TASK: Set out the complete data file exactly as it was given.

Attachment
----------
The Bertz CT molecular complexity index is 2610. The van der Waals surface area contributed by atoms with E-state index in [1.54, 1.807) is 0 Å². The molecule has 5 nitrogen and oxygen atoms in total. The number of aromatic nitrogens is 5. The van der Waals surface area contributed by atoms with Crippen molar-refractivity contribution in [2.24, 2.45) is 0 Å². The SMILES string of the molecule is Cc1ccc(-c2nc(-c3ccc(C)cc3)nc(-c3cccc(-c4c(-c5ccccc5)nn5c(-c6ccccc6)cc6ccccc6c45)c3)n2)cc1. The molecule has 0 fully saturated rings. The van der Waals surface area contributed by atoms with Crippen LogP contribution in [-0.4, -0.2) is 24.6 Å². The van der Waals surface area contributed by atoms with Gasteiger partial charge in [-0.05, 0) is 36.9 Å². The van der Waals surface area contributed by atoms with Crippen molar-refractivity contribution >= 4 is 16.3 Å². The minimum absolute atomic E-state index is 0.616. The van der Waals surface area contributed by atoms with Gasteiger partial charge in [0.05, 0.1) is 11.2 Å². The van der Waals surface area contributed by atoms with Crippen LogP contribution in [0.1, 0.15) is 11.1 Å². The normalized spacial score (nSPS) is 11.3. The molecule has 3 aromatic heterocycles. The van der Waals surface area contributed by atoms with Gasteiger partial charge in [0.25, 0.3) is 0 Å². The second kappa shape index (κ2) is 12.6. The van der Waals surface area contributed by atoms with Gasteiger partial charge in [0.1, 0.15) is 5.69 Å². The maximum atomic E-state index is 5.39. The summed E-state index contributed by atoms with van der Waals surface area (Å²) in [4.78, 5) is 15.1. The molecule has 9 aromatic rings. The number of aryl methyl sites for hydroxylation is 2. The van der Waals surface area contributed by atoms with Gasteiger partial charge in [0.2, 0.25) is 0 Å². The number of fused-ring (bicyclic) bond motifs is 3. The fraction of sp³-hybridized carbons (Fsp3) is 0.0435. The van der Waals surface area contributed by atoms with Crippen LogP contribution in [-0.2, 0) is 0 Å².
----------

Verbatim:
The Bertz CT molecular complexity index is 2610. The van der Waals surface area contributed by atoms with E-state index in [1.54, 1.807) is 0 Å². The molecule has 5 nitrogen and oxygen atoms in total. The number of aromatic nitrogens is 5. The van der Waals surface area contributed by atoms with Crippen molar-refractivity contribution in [2.24, 2.45) is 0 Å². The SMILES string of the molecule is Cc1ccc(-c2nc(-c3ccc(C)cc3)nc(-c3cccc(-c4c(-c5ccccc5)nn5c(-c6ccccc6)cc6ccccc6c45)c3)n2)cc1. The molecule has 0 fully saturated rings. The van der Waals surface area contributed by atoms with Crippen LogP contribution in [-0.4, -0.2) is 24.6 Å². The van der Waals surface area contributed by atoms with Gasteiger partial charge in [-0.05, 0) is 36.9 Å². The van der Waals surface area contributed by atoms with Crippen molar-refractivity contribution >= 4 is 16.3 Å². The minimum absolute atomic E-state index is 0.616. The van der Waals surface area contributed by atoms with Gasteiger partial charge in [0.05, 0.1) is 11.2 Å². The van der Waals surface area contributed by atoms with Crippen LogP contribution in [0.1, 0.15) is 11.1 Å². The normalized spacial score (nSPS) is 11.3. The molecule has 3 aromatic heterocycles. The van der Waals surface area contributed by atoms with Gasteiger partial charge in [0.25, 0.3) is 0 Å². The second kappa shape index (κ2) is 12.6. The van der Waals surface area contributed by atoms with Gasteiger partial charge in [0.1, 0.15) is 5.69 Å². The maximum atomic E-state index is 5.39. The summed E-state index contributed by atoms with van der Waals surface area (Å²) in [4.78, 5) is 15.1. The molecule has 9 aromatic rings. The number of aryl methyl sites for hydroxylation is 2. The van der Waals surface area contributed by atoms with Gasteiger partial charge in [0.2, 0.25) is 0 Å². The number of fused-ring (bicyclic) bond motifs is 3. The fraction of sp³-hybridized carbons (Fsp3) is 0.0435. The van der Waals surface area contributed by atoms with Crippen LogP contribution in [-0.2, 0) is 0 Å².